These are the best months of the year in Munds Park. While people and cars are still sizzling I am putting on the flannel sheets for the cool nights while enjoying walks in the woods with daytime highs in the seventies. There isn’t much wind and not too much rain. I get to enjoy autumn. Although the pine trees don’t turn colors, the maples, oaks, aspens, and many others do. It reminds me of my childhood in New Jersey except no one has to rake the leaves and burning piles of them is forbidden. Did you ever jump into piles of leaves or slosh through them? I loved it at the end of fall, when the leaves were crunchy and brown. I stomped on them to savor the sound.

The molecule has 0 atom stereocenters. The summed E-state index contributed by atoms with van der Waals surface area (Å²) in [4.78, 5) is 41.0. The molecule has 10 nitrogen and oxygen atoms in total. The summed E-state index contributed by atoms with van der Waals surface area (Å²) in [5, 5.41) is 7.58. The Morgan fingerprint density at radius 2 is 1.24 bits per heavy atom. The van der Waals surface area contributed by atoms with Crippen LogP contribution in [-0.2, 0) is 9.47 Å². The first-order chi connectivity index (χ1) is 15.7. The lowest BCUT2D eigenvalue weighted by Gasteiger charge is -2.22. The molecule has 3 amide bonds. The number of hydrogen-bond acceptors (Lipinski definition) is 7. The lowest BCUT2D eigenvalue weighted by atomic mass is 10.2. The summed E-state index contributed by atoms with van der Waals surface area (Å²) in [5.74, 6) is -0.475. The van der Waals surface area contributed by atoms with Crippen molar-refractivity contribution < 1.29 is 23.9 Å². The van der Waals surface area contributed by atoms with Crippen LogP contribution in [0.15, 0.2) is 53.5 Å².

By the beginning of October it is a bit nippy in the mornings. Luckily my dogs sleep longer since sunrise is later. It isn’t hard to conserve energy. I put the bedroom heater on a half hour before I retire for the night. I turn it off upon arising and turn on the living room wall heaters so the room will be toasty when the dogs and I return from our walk. I do have a wall heater in the bathroom that makes taking a shower a delight. Note to self: remember to get a new electric blanket. The old one only works on the dogs’ side of the bed.

Bundled up for a morning walk

Bundled up for a morning walk

I’ve included a selfie of what I look like on a cold winter morning this past April. I’ll look the same come Med-October. JABDIP!